BLOOMINGTON, Indiana -- Many Indiana nonprofits lack basic information technology tools that would help them better communicate and serve their constituents, operate more effectively and efficiently, and offer more assistance to the communities they serve.
These and other findings are the subject of a new report on Indiana Nonprofits: Information Technology Resources and Challenges released today by the Indiana University Paul H. O'Neill School of Public and Environmental Affairs and the IU Lilly Family School of Philanthropy.
The report is based on a wide array of Indiana-based nonprofits, from traditional public charities and religious congregations to other tax-exempt entities such as membership associations and advocacy groups.
"Most people probably cannot imagine getting along without access to the internet or a full range of IT tools," said Kirsten Grønbjerg, Distinguished Professor at the O'Neill School and Efroymson Chair in Philanthropy at the Lilly Family School of Philanthropy at IUPUI, who directs the Indiana Nonprofits Project. "However, that is the situation many Indiana nonprofits find themselves in, as our report shows."
More than one-third of the 1,036 Indiana nonprofits surveyed do not have an organizational website, although 60 percent use social media frequently or almost all the time, the report finds. More than one-third rarely or never use electronic financial records or IT security, and two-fifths rarely or never use electronic client or member records.
The use of these internally or externally focused IT tools varies by a number of nonprofit characteristics. Overall, the age of the organization, how formalized it is -- for example, the number of organizational components, such as written policies, it has in place -- and the primary mission appear to be particularly important.
The report also explores the types of challenges Indiana nonprofits face in using information technology. Creating and maintaining an engaging and current website was the most widespread challenge, according to the report.
Indiana nonprofits also indicated they confront other challenges in applying IT -- such as using donor databases -- and in capacity, such as identifying IT tools and resources or training staff and volunteers.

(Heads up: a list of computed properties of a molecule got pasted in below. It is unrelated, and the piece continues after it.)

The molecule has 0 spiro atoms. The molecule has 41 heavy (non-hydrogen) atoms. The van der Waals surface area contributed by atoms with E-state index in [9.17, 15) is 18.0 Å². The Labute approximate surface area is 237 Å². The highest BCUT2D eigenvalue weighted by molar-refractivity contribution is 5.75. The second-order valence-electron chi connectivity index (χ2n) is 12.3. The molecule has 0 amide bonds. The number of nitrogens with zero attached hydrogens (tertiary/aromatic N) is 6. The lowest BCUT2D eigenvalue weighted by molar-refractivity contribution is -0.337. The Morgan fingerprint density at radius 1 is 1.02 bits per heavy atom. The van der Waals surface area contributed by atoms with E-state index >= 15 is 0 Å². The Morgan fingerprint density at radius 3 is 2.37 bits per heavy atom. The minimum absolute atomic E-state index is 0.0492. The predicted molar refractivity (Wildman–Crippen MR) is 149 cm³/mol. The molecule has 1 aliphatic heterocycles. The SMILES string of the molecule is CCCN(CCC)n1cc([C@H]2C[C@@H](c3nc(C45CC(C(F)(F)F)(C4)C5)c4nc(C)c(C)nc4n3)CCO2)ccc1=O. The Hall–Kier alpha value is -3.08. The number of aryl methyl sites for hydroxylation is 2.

IT challenges also differ according to various characteristics of the nonprofit organization, but board vacancies appear to be particularly important, after controlling for all other factors. For example, nonprofits with board vacancies encounter challenges in ensuring all needed IT activities are carried out. Also, those with major IT challenges find it difficult to recruit and keep board members.
"We hope Indiana policymakers and philanthropic funders will read the report and consider ways in which they can support efforts to strengthen the capacity of Indiana nonprofits to obtain and use information technology," Grønbjerg said.
On the Bloomington campus, the SERVE IT Clinic is already using the report findings to prioritize its efforts of providing state-of-the-art technology services to local nonprofit organizations.
"The report offers the clinic's students a way to understand the full scope of technological needs that these important community institutions face," said Una Thacker, assistant director of the clinic. "Being able to tie their work to real community needs helps our students recognize the importance of the services they provide."
About the report
This is the third report based on a major 2017 survey of Indiana nonprofits from the Indiana Nonprofits Project. It is the first report based on the survey to provide an in-depth analysis of a particular aspect of nonprofit management.
Future reports in this series will focus on program evaluation, advocacy and political activities, human resource management, and other aspects of nonprofit organization leadership.
These analyses are a joint effort of the O'Neill School of Public and Environmental Affairs at Indiana University Bloomington and the Indiana University Lilly Family School of Philanthropy at IUPUI. The co-authors of the briefing include project director Kirsten Grønbjerg and research assistant and Indiana University undergraduate student Payton Goodman.
For more information, contact James Boyd at the O'Neill School of Public and Environmental Affairs, 812-856-5490 or firstname.lastname@example.org, or Adriene Davis Kalugyer at the Lilly Family School of Philanthropy, 317-278-8972 or email@example.com.
About the O'Neill School of Public and Environmental Affairs at Indiana University Bloomington
The O'Neill School is a world leader in public and environmental affairs and is the largest school of public administration and public policy in the United States. In the 2020 list of "Best Graduate Public Affairs Programs" by U.S. News and World Report, SPEA ranks first in the country. Five of its specialty programs are ranked in the top-five listings, including the No. 1 nonprofit management program.
About the Lilly Family School of Philanthropy
The Indiana University Lilly Family School of Philanthropy at IUPUI is dedicated to improving philanthropy to improve the world by training and empowering students and professionals to be innovators and leaders who create positive and lasting change. The school offers a comprehensive approach to philanthropy -- voluntary action for the public good -- through its academic, research and international programs and through The Fund Raising School, Lake Institute on Faith & Giving, the Mays Family Institute on Diverse Philanthropy and the Women's Philanthropy Institute.